Video Games’ First-Ever Grammy Winner Talks About ‘Civilization’ and Music

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Tommy Tallarico and the Video Games Live crew have made “Baba Yetu” a staple of their set list. And you conducted it live for the first time at this year’s E3. What does it mean for you to have a piece of music live such a long extended life outside of the original framework?

I’m thrilled, and I certainly owe a great deal to Tommy Tallarico and Video Games Live for helping popularize the song outside of the game itself.  Tommy was also the one who introduced me to Alfred Publishing, who has sold tens of thousands of copies of the sheet music to amateur and school choirs, which led to hundreds of more performances of the song. I’m obviously thrilled with the success that it’s had, and it really opened up new doors for me—for example, as a recording artist. Because I had millions of people already exposed to ‘Baba Yetu’, it was a no-brainer to re-record it as the overture to my album ‘Calling All Dawns’. And that process of re-recording the song and releasing the album is what eventually led to the two Grammys, which have literally been a defining moment in my career.

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You’ve also created sounds and written music for Microsoft’s Surface touchscreen operating system and Apple’s GarageBand software. What kind of mindset do you have to be in to create audio that invites users to experiment with technology?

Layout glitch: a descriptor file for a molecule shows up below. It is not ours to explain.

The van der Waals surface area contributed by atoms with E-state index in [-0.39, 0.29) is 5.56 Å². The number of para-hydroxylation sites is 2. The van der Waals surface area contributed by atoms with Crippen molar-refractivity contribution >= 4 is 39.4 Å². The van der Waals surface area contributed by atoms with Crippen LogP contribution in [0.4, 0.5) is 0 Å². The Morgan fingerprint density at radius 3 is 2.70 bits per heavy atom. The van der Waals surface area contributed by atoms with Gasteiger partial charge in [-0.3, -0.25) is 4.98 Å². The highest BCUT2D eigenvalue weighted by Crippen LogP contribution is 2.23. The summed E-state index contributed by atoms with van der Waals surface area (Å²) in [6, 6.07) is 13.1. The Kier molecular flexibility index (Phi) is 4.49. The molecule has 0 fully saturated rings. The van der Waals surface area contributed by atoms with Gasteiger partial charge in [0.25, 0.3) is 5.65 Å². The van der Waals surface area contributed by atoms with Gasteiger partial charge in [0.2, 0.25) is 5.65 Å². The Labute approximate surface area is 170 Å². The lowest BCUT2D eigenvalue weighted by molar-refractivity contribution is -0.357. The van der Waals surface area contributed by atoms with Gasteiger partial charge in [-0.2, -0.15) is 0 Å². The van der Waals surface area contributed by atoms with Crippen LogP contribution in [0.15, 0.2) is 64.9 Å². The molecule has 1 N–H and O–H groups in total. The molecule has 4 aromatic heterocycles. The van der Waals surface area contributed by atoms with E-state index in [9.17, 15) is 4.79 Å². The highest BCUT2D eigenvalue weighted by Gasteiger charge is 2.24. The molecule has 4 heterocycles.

I think that music should help to make technology products invisible. By that, I mean that the ideal technology product is one that isn’t reminding you that you’re interfacing with a computer—it’s one that integrates more seamlessly into your user experience. So by that token, when I was working with Microsoft, I was constantly pushing for sounds that were more acoustic (some might say ‘organic’), as opposed to synthetic sounding. I think the ideal goal for a technology product is not to be seen as a technology product, but rather, a lifestyle product.  That’s what I try to facilitate with my music.

What does video game music have to do differently from film or TV scores?

At its basic level, game music has the technical matter of conforming to the non-linear nature of games… being adaptive to gameplay, being able to loop, and so forth. But beyond that, I like to think of writing good game music as no different than writing good film music, concert music, or pop songs. All music has to tell a story, suit the circumstance, and be engaging to the listener. And the tricks that we employ that work in one medium will often work in the others. So rather than emphasize the differences between media, I personally choose to look at the commonalities of these various types of music, and emphasize those in my work. That, in my mind, is the path towards making video game music that can successfully make the jump into the mainstream.

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